In a community such as La Cañada Flintridge, where schools’ standardized test performance is a matter of personal pride, the idea of going two full years without Academic Performance Index scores can seem exasperating.
But that’s exactly what school officials are preparing for as guidelines for the new California Common Core Standards testing trickle down from the state — guidelines calling for a full season of field testing to replace the now-defunct STAR tests.
Anais Wenn, La Cañada Unified School District’s assistant superintendent of curriculum and instruction, described the process as a learning curve that will likely span the next few years as everyone becomes accustomed to the new curriculum and tests.
“I’m sure every year it’s going to get better and better as we learn,” she said Monday. “Once we have the strategies down, we will be back on our game and will continue to make improvements every year.”
The new Common Core standards for learning were adopted as of this school year and are already being used in La Cañada classrooms, but until last month, state lawmakers hadn’t decided how academic achievement would be measured.
Because the new standards — which aim to gauge students’ deeper understanding of content and ask them to dynamically apply their knowledge — are so different from the concrete, grade-specific benchmarks of the California State Content Standards adopted in the late 1990s, state testing officials hope the field test will help guide future evaluations.
“They’re different assessments measuring different standards,” said Jessica Valdez, administrator of the Statewide Assessment Transition Office of the California Department of Education. “There are going to be different scoring levels.”
When asked what the new scoring levels would look like, Valdez replied, “We don’t know yet.”
Signed Oct. 2 by Gov. Jerry Brown, AB 484 called for the suspension of this spring’s STAR test, the state education department’s main evaluation tool. The law outlines the means by which school districts will prepare for the new, computer-based Common Core evaluations set to begin in the 2014-15 school year.
The field test will allow districts to see if there are still gaps in their own information technology delivery systems, a crucial factor for La Cañada Unified, which began a complete technological infrastructure upgrade this summer.
Schools will field test in either math or English from March 18 to June 6 in grades 3 through 8 and among a sampling of high school freshmen, sophomores and juniors. Which content they are tested on will be determined by the state for each grade level.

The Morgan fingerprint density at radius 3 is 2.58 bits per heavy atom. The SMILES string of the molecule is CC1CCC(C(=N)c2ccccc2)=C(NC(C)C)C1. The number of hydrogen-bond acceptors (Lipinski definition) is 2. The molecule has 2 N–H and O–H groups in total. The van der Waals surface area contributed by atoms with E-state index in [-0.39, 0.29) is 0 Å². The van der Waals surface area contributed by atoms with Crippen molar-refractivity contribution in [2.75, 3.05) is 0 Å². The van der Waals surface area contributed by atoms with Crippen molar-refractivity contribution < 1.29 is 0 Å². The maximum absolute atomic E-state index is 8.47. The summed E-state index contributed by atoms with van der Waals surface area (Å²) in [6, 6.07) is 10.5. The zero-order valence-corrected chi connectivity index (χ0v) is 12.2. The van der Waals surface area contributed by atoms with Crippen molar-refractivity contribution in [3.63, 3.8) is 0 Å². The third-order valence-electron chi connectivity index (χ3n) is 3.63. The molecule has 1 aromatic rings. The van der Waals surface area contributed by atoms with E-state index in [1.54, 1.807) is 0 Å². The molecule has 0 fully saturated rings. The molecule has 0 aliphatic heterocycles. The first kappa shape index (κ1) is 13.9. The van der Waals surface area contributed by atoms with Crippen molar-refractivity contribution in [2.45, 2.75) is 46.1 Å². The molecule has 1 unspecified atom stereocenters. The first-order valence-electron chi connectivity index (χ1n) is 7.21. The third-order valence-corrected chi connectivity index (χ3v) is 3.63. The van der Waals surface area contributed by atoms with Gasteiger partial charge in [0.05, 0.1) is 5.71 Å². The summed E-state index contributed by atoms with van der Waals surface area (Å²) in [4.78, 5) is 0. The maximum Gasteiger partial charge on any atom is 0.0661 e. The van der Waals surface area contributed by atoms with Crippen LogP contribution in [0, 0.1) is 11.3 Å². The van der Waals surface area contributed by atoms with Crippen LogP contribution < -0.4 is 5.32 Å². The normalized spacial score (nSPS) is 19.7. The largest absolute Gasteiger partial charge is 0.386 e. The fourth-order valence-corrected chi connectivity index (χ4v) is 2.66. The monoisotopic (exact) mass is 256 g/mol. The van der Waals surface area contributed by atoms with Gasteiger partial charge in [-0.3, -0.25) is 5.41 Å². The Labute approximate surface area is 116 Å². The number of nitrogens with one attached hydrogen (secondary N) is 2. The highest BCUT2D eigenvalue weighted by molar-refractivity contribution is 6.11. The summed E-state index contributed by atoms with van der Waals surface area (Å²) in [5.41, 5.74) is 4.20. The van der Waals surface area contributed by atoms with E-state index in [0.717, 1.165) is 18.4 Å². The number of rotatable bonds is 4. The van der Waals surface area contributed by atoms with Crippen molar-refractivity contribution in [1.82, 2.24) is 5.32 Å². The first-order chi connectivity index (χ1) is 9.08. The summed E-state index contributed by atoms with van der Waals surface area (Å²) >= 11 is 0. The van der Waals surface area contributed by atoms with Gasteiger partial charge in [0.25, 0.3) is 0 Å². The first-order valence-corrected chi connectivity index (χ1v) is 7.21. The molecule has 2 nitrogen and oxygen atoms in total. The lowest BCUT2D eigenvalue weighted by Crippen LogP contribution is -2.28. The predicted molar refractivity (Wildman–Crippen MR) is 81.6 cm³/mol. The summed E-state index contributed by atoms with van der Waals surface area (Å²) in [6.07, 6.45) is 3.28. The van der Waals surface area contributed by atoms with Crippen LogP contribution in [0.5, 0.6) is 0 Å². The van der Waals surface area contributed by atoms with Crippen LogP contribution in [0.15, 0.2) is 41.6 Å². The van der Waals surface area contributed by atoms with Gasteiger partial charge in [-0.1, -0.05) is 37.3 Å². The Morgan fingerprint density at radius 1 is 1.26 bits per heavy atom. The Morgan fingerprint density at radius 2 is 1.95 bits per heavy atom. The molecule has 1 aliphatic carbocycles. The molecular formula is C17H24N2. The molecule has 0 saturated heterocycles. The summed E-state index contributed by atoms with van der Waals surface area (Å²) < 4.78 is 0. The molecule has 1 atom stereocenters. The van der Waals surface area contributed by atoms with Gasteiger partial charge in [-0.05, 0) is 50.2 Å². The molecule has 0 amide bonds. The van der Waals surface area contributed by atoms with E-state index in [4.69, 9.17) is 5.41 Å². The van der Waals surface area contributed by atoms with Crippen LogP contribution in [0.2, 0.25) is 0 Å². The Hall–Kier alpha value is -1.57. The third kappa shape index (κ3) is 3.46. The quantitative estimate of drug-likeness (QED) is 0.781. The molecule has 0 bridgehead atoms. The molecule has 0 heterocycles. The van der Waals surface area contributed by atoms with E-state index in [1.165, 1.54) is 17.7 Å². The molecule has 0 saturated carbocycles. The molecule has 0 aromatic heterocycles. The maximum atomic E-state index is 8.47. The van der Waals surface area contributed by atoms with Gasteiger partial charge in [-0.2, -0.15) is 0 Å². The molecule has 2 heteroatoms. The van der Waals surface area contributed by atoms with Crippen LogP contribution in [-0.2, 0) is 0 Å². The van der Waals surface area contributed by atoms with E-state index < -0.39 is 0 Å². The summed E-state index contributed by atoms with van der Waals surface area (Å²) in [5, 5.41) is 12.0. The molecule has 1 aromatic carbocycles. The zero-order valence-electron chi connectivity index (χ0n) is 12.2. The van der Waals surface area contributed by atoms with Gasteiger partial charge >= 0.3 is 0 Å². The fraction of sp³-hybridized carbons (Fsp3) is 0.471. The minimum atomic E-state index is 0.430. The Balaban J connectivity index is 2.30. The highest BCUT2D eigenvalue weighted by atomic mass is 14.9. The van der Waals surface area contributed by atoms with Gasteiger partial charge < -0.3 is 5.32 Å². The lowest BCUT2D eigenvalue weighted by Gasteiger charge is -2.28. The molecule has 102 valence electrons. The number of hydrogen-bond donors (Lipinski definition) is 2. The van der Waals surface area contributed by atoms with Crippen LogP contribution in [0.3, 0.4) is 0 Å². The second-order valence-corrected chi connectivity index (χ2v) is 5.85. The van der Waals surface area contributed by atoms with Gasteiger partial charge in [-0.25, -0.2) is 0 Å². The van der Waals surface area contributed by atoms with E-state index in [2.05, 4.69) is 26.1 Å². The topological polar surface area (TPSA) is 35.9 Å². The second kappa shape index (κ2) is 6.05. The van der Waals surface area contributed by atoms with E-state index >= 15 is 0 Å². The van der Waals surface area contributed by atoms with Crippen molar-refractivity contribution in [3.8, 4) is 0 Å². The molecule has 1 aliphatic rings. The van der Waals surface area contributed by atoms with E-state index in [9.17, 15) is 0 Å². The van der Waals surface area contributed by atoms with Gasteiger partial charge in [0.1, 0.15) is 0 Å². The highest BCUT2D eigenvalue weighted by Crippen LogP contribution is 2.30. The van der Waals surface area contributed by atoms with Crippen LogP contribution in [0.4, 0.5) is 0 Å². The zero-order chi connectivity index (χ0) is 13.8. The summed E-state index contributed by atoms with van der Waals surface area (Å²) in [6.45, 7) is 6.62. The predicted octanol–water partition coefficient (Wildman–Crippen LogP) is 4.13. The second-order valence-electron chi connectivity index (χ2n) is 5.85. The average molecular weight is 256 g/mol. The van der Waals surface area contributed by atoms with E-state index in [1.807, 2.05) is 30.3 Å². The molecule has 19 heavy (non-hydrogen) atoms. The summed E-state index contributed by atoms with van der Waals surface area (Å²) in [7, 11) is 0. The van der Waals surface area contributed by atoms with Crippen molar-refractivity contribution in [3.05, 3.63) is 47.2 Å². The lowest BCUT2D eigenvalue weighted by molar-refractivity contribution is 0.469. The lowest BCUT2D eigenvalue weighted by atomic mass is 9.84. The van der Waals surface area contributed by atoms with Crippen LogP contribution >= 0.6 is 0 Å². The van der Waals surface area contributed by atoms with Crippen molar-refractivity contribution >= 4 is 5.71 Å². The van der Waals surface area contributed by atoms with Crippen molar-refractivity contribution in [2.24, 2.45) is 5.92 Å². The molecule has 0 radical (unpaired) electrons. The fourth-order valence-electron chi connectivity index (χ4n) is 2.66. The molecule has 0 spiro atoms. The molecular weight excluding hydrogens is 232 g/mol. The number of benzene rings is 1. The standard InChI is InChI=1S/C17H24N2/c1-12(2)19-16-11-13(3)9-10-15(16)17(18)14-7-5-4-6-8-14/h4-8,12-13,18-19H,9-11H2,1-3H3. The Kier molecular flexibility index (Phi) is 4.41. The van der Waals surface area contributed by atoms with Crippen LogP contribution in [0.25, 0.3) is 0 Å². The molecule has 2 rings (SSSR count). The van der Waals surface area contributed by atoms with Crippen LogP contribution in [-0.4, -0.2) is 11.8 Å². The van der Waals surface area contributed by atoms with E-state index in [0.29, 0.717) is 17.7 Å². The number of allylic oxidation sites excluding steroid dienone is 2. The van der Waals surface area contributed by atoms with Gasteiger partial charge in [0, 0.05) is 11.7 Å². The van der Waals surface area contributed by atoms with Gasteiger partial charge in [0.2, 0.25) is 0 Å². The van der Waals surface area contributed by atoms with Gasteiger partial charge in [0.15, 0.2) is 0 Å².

The idea is not to test student performance, but to test the system itself, its technological delivery and methodology. Therefore, no schools or districts will receive information on how students performed on the tests.
“The purpose of the field test is to try out brand new items,” Valdez said. “It would not be a valid measure of student achievement.”
School districts have the option of also field testing in the content area they were not originally selected for, for a still undetermined fee. The education department encourages districts to opt instead for free practice tests provided by the Smarter Balanced Assessment Consortium, the state-led coalition governing the transition to Common Core and the testing.
To accommodate the transition, AB 484 stipulates no API scores will be recorded this year or next, until a new way of determining the index in light of the new standards is developed, according to state officials.
Local school district officials say they understand this period of adjustment may be uncomfortable in La Cañada, where schools have historically enjoyed very high API scores.
Wenn said the quality of instruction will remain high. She said La Cañada Unified teachers have been busy revising curriculum, and the district is working on professional development to bring all educators on board with the new standards.
In the temporary void of API scores, student growth will be measured by internal assessments collected throughout the year, from quarterly, semester and final evaluations to district benchmarks.
“We can reach out to our internal assessments to measure the progress our students have made,” Wenn said.
Providing this time for acclimation to the new system is crucial, said Lindi Dreibelbis, LCUSD’s chief director of assessment and research, who is waiting to hear further details from the state on field testing. She asked the community for understanding and patience.
“We’re all dancing as fast as we can and in the best way possible,” Dreibelbis said.
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